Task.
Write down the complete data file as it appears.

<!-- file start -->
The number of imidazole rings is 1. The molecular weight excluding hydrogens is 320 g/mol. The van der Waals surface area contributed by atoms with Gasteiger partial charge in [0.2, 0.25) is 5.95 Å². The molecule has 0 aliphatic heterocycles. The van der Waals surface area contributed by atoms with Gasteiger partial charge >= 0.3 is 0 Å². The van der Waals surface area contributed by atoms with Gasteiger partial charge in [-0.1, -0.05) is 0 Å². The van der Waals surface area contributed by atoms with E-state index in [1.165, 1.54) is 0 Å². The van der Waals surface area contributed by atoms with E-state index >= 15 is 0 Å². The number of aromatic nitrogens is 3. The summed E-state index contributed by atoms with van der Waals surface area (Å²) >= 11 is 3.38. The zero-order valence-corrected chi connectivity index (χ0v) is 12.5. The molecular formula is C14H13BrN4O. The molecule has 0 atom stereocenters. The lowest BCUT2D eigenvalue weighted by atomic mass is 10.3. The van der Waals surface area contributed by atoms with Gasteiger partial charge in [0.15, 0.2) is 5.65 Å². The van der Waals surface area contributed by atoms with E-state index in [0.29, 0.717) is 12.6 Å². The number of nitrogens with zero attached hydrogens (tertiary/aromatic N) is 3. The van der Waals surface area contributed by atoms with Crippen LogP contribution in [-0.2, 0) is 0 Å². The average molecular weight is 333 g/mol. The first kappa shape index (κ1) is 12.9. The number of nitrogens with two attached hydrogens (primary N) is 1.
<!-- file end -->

The number of imidazole rings is 1. The molecular weight excluding hydrogens is 320 g/mol. The van der Waals surface area contributed by atoms with Gasteiger partial charge in [0.2, 0.25) is 5.95 Å². The molecule has 0 aliphatic heterocycles. The van der Waals surface area contributed by atoms with Gasteiger partial charge >= 0.3 is 0 Å². The van der Waals surface area contributed by atoms with Gasteiger partial charge in [-0.1, -0.05) is 0 Å². The van der Waals surface area contributed by atoms with E-state index in [1.165, 1.54) is 0 Å². The van der Waals surface area contributed by atoms with E-state index >= 15 is 0 Å². The number of aromatic nitrogens is 3. The summed E-state index contributed by atoms with van der Waals surface area (Å²) >= 11 is 3.38. The zero-order valence-corrected chi connectivity index (χ0v) is 12.5. The molecular formula is C14H13BrN4O. The molecule has 0 atom stereocenters. The lowest BCUT2D eigenvalue weighted by atomic mass is 10.3. The van der Waals surface area contributed by atoms with Gasteiger partial charge in [0.15, 0.2) is 5.65 Å². The van der Waals surface area contributed by atoms with E-state index in [0.29, 0.717) is 12.6 Å². The number of nitrogens with zero attached hydrogens (tertiary/aromatic N) is 3. The van der Waals surface area contributed by atoms with Crippen LogP contribution in [-0.2, 0) is 0 Å². The average molecular weight is 333 g/mol. The first kappa shape index (κ1) is 12.9. The number of nitrogens with two attached hydrogens (primary N) is 1.